Investigating individual distinctiveness in the calls of wild belugas   

Beluga whale contact calls: what’s in a name?

Beluga whales produce a multitude of sounds for a variety of functions. To date, calls used for group cohesion and for mother-calf contact, known as ‘contact calls’, are the best understood 4,6,8,11,13,14

The fact that contact calls sound nothing like the typical chirps and whistles that are common in  the beluga vocal repertoire, but instead sound like chainsaws or creaky rusty doors, makes it reasonably easy to identify them reliably, and therefore to study them.  

Beluga contact call series. Audio by Valeria Vergara.

Most studies of beluga contact calls to date have indicated that they are used predominantly in situations of isolation where there is a need for the animals to regain or maintain contact with their group 4,8,11,13, and for mother-calf contact 1,12.  

Beluga contact calls are typically produced in series and consist of long duration broadband rapid pulse trains with strong acoustic energy up to 150 kHz. When these calls have an additional stereotyped component (often a whistle) that overlaps the broadband pulse train, they are referred to as complex contact calls, and when the pulse trains have no overlapping component they are referred to as simple contact calls 14.

Spectrogram showing the sound waves of beluga calls.
Spectrogram (a visual representation of a sound) of a complex and a simple contact call. Note that the human hearing range is 20 kHz. Any acoustic energy above that is inaudible to humans but of course audible to belugas.

Why are some contact calls complex? What is the function of the stereotyped component that characterizes complex contact calls? Could it serve to identify the individual caller? Our study conducted in Cunningham Inlet, in the Canadian High Arctic, attempted to answer this question 14.  

Researching contact calls in a wild population

We examined the vocalizations produced during 14 natural temporary entrapment events, when belugas swam into a river pool and became separated from the free-ranging herd at low tide, until the water was high enough again for the whales to swim out. These events provided an ideal context in which to study contact calls, as it became very clear that when the whales were temporarily entrapped in the river pool, they produced contact calls much more often than usual.

Only 10% of the vocalizations produced by the free ranging herd were contact calls, while more than half (61%) of the calls produced by entrapped whales were contact calls.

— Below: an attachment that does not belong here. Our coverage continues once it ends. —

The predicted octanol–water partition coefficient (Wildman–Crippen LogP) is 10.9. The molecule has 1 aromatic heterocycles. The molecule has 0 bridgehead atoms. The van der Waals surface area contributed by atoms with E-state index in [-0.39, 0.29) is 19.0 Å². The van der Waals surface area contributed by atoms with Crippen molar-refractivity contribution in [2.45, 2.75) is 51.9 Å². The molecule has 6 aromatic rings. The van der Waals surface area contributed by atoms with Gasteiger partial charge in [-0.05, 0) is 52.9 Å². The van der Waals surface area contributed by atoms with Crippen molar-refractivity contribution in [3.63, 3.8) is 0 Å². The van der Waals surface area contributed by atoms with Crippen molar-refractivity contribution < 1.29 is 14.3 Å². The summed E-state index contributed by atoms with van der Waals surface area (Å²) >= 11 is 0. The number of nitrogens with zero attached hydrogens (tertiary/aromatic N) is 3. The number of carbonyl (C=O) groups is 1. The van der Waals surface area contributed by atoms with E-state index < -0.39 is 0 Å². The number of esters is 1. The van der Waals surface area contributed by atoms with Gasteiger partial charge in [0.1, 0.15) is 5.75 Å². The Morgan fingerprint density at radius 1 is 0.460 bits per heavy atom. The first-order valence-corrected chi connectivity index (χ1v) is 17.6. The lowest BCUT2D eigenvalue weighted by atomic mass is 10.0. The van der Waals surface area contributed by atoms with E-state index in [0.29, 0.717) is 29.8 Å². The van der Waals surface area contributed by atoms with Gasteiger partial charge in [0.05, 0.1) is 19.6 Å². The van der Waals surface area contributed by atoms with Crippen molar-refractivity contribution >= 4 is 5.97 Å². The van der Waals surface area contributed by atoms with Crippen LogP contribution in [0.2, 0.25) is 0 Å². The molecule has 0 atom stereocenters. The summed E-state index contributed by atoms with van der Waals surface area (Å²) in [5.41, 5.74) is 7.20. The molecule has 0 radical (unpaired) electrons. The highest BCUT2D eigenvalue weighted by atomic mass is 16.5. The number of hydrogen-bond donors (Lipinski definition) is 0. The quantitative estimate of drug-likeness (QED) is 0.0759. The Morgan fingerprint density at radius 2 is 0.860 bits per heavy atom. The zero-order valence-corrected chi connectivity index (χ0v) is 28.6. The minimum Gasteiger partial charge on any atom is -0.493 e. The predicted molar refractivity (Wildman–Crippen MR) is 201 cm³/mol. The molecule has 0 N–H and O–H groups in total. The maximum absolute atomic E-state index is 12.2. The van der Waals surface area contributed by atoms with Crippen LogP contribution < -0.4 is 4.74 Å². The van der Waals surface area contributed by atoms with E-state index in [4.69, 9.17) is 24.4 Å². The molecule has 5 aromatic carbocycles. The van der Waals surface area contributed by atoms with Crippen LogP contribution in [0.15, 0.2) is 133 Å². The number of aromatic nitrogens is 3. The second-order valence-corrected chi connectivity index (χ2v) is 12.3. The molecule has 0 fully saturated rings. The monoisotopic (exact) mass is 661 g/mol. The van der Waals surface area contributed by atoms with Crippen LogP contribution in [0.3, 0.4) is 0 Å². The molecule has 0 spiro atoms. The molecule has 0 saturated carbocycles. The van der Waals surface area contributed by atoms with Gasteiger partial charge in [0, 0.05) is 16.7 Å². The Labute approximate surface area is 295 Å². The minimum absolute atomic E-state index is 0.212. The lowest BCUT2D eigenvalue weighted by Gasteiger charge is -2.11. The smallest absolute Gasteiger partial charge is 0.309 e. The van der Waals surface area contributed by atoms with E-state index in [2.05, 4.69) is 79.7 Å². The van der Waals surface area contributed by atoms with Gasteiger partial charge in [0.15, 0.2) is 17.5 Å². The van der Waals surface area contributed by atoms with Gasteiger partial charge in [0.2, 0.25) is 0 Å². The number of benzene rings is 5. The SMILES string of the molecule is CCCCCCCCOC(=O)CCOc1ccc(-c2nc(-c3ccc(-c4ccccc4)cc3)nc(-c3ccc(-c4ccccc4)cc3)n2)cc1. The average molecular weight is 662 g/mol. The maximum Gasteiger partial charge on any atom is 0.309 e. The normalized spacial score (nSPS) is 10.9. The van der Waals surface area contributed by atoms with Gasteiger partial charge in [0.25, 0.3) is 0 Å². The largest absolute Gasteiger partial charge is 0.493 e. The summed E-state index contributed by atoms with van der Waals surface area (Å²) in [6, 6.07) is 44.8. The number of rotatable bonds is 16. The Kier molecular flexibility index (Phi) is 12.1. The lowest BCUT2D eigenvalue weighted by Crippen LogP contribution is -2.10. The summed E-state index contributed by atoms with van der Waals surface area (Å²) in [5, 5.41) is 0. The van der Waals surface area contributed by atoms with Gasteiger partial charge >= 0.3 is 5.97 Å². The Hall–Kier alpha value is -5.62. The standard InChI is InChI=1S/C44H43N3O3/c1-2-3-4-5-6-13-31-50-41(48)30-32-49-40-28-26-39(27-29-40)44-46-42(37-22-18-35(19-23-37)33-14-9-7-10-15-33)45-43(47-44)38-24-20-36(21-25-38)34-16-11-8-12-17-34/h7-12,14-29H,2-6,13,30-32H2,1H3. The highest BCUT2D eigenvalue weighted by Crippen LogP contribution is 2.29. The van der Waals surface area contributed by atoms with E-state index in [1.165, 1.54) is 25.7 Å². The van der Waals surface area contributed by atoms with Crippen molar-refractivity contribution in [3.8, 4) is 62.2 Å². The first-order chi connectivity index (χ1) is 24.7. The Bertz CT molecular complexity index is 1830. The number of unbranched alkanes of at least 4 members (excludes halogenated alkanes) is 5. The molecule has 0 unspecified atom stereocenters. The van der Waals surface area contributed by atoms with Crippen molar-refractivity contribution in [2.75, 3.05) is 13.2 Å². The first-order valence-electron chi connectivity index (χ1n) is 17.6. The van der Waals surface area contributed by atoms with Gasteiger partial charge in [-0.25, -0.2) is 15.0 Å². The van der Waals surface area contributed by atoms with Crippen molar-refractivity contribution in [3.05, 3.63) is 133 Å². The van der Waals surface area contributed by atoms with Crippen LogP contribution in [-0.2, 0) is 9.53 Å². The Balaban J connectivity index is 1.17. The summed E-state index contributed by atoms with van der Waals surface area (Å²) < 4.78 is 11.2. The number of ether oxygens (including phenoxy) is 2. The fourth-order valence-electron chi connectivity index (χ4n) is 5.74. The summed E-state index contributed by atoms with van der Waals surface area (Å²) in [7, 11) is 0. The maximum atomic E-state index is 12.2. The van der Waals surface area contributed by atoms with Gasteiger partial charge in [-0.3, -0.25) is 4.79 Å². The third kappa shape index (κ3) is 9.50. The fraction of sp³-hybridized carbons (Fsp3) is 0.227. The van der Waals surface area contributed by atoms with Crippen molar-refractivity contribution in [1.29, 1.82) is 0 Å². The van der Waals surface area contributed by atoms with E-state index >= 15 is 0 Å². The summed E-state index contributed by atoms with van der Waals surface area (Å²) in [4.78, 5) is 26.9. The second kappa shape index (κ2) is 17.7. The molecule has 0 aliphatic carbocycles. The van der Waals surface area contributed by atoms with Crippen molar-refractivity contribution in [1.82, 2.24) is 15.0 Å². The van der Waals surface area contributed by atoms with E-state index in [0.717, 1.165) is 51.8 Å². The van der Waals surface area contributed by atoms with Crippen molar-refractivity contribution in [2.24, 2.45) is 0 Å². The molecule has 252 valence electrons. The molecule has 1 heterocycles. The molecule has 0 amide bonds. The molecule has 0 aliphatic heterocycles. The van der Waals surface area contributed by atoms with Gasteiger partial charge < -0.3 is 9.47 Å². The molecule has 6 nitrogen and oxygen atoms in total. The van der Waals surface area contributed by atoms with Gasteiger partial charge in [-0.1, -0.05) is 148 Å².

We inspected, via spectrograms, all the complex contact calls from our recordings and grouped them into types, based on their stereotyped visually salient overlapping component (remember that complex contact calls are mixed calls). We classified 87 distinct types or categories.  Although all 87 types shared the same pulse train structure, they differed in their overlapping components. 

Importantly, this classification was verified by naïve human judges, a commonly used technique to classify animal vocalizations. In our study, a total of 55 naïve judges verified our initial classification, resulting in an overwhelming agreement with each other and with our classification.

The exciting findings

Interestingly, we found a strong relationship between the number of whales and the number of complex contact call types recorded in an entrapment. We also found that the number of contact call types never exceeded the number of entrapped whales, so that the only entrapment that had a single whale, had a single contact call type.

This could mean one of two things; that each individual produced its own distinct contact call type, or, if the entrapments contained groups of associated individuals (the larger the entrapment, the larger the potential number of such associations), that each contact call type was potentially shared by a few close associates. 

These findings offer preliminary evidence that beluga contact calls may be true vocal signatures, or individually distinct calls used to broadcast identity. 

Vocal signatures are like sonic ‘name tags’! 

This is an exciting finding, because although individuals of all vocal species, including humans, have their own voice characteristics that help tell them apart, vocal signatures are much more rare, and denote individual differences that are more accentuated than the subtle differences in voice characteristics.  

Pod of belugas swimming in the ocean.
Photo by Valeria Vergara.

Furthermore, we know from research on other species that while voice prints can be innate, true vocal signatures often need to be learned 2, much like human toddlers must learn to pronounce their own names.  This fits our research on beluga whales very well, as we know that beluga calves learn these contact calls from their mother, and it takes them one to two years to perfect them 1,12.  

One of the few cetacean species for which true vocal signatures have been documented is the bottlenose dolphin; they produce signature whistles that act as “names” and play an important role in helping individuals keep track of one another in their fission-fusion societies, in which the size and composition of social groups changes periodically and often drastically 3,10.  

Beluga whales also have that kind of fission fusion society that would favour the evolution of vocal signatures. Their societies involve close and fluid long-term associations with both kin and non-kin, cooperation, and strong cultural traditions in the context of communities that include large numbers of individuals of all sexes and ages 7. 

Males form friendships and alliances that can last years 5, unrelated females travel together, presumably helping to raise each other’s young, and juveniles of multiple ages and different maternal lineages gather together in bands to play and socialize 7